Police have not pressed charges against Anwar since the allegation surfaced last month, raising questions about a case that has stoked political tensions and unsettled foreign investors.
"I always believe that in any criminal investigation, the earlier you wrap up the better it would be," Home (Interior) Minister Syed Hamid Albar, who oversees the police, told Reuters in an interview. "(Otherwise), there will be all sorts of unnecessary rumors."
But he declined to comment on a blogger's posting alleging that a private doctor found no evidence of Anwar's aide being sodomized.
"You cannot have a trial before a trial and a trial in the media and the Internet. I think that is not a very healthy position."
Anwar, 60, has dismissed the claim that he sodomized his former male aide as a political conspiracy to thwart his plans to lead the opposition into power for the first time in Malaysian history.
Sodomy is a crime punishable by up to 20 years imprisonment in Malaysia. The claim mirrors events in 1998, when his political ambitions were halted by a jail term for sodomy and corruption.Syed Hamid strongly dismissed talk of a government conspiracy and said the country's security situation was under control and foreign investors should not be worried.
"I don't buy this conspiracy theory," he said at his office in the nation's administrative capital. "This is just simply a question of justice and fairness."
"To me, if you take off the face and the name, it's another criminal investigation."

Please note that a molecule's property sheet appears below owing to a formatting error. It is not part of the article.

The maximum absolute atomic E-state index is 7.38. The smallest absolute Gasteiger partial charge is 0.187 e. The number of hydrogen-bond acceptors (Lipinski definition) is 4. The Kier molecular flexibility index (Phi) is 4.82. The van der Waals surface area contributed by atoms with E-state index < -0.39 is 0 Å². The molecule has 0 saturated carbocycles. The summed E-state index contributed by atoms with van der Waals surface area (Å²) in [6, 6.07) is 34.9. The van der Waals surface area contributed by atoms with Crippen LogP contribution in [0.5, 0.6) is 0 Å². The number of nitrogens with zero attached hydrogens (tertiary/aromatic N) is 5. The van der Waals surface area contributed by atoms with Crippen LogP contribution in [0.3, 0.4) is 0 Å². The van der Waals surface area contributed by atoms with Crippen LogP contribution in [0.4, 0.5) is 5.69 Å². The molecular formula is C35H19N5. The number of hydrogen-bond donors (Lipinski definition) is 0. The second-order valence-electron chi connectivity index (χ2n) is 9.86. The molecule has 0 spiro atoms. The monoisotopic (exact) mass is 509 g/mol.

Anwar is leading a loose alliance of three opposition parties to try to seize power from Prime Minister Abdullah Ahmad Badawi's government by mid-September.
His attempt to oust the government comes after the ruling National Front coalition, in power since independence from Britain in 1957, suffered its worst electoral setback in a March general election.
The United States and human rights groups have expressed concern over Anwar's case, with Washington insisting that transparency and rule of law must be followed in the case.
New York-based Human Rights Watch has said the allegation against Anwar "lacked credibility."
Syed Hamid, a long-time foreign minister before he was promoted to home minister in March, met foreign diplomats in Kuala Lumpur last week and warned them against meddling in Malaysia's affairs.
In an interview published in the Wall Street Journal on Monday, Anwar said he would continue to speak up despite the government intimidation."There's a lot of intimidation, a lot of efforts to derail this. If I choose to surrender, keep quiet, then it would adversely affect the process."
He called the allegation "unfortunate", but "a sign that the system is crumbling".
(Reporting by Liau Y-Sing and Jalil Hamid; Editing by Bill Tarrant)